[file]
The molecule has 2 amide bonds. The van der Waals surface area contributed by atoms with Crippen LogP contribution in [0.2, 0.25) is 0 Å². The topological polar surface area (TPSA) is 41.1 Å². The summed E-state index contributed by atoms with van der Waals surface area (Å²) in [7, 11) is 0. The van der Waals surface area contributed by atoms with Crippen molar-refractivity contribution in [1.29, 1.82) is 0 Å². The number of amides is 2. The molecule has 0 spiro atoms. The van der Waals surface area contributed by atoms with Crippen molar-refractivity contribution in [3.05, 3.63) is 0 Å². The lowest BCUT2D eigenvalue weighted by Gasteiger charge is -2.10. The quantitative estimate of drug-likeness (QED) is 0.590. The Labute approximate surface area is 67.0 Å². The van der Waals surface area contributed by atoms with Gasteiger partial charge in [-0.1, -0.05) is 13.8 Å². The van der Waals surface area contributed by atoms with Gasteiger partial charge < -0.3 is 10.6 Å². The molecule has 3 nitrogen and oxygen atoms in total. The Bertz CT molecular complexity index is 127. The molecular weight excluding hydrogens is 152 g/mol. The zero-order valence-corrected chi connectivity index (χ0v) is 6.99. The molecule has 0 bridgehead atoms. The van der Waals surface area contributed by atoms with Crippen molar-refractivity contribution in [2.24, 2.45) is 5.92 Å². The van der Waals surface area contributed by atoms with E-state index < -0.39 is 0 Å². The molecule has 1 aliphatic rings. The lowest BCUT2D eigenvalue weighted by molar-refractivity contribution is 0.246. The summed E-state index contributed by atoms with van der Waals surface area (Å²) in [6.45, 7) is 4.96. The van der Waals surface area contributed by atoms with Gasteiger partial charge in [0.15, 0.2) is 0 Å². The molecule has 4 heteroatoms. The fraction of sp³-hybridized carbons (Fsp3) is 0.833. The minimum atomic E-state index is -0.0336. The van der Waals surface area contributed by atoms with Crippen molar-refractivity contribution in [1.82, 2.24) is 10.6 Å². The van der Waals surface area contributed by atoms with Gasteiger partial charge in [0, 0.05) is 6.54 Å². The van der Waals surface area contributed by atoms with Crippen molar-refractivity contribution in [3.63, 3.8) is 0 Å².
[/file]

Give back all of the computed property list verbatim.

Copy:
The molecule has 2 amide bonds. The van der Waals surface area contributed by atoms with Crippen LogP contribution in [0.2, 0.25) is 0 Å². The topological polar surface area (TPSA) is 41.1 Å². The summed E-state index contributed by atoms with van der Waals surface area (Å²) in [7, 11) is 0. The van der Waals surface area contributed by atoms with Crippen molar-refractivity contribution in [1.29, 1.82) is 0 Å². The number of amides is 2. The molecule has 0 spiro atoms. The van der Waals surface area contributed by atoms with Crippen molar-refractivity contribution in [3.05, 3.63) is 0 Å². The lowest BCUT2D eigenvalue weighted by Gasteiger charge is -2.10. The quantitative estimate of drug-likeness (QED) is 0.590. The Labute approximate surface area is 67.0 Å². The van der Waals surface area contributed by atoms with Gasteiger partial charge in [-0.1, -0.05) is 13.8 Å². The van der Waals surface area contributed by atoms with Gasteiger partial charge < -0.3 is 10.6 Å². The molecule has 3 nitrogen and oxygen atoms in total. The Bertz CT molecular complexity index is 127. The molecular weight excluding hydrogens is 152 g/mol. The zero-order valence-corrected chi connectivity index (χ0v) is 6.99. The molecule has 0 bridgehead atoms. The van der Waals surface area contributed by atoms with Crippen molar-refractivity contribution in [2.24, 2.45) is 5.92 Å². The van der Waals surface area contributed by atoms with E-state index < -0.39 is 0 Å². The molecule has 1 aliphatic rings. The lowest BCUT2D eigenvalue weighted by molar-refractivity contribution is 0.246. The summed E-state index contributed by atoms with van der Waals surface area (Å²) in [6.45, 7) is 4.96. The van der Waals surface area contributed by atoms with Gasteiger partial charge in [0.15, 0.2) is 0 Å². The molecule has 4 heteroatoms. The fraction of sp³-hybridized carbons (Fsp3) is 0.833. The minimum atomic E-state index is -0.0336. The van der Waals surface area contributed by atoms with Crippen molar-refractivity contribution in [1.82, 2.24) is 10.6 Å². The van der Waals surface area contributed by atoms with Gasteiger partial charge in [0, 0.05) is 6.54 Å². The van der Waals surface area contributed by atoms with Crippen molar-refractivity contribution in [3.63, 3.8) is 0 Å².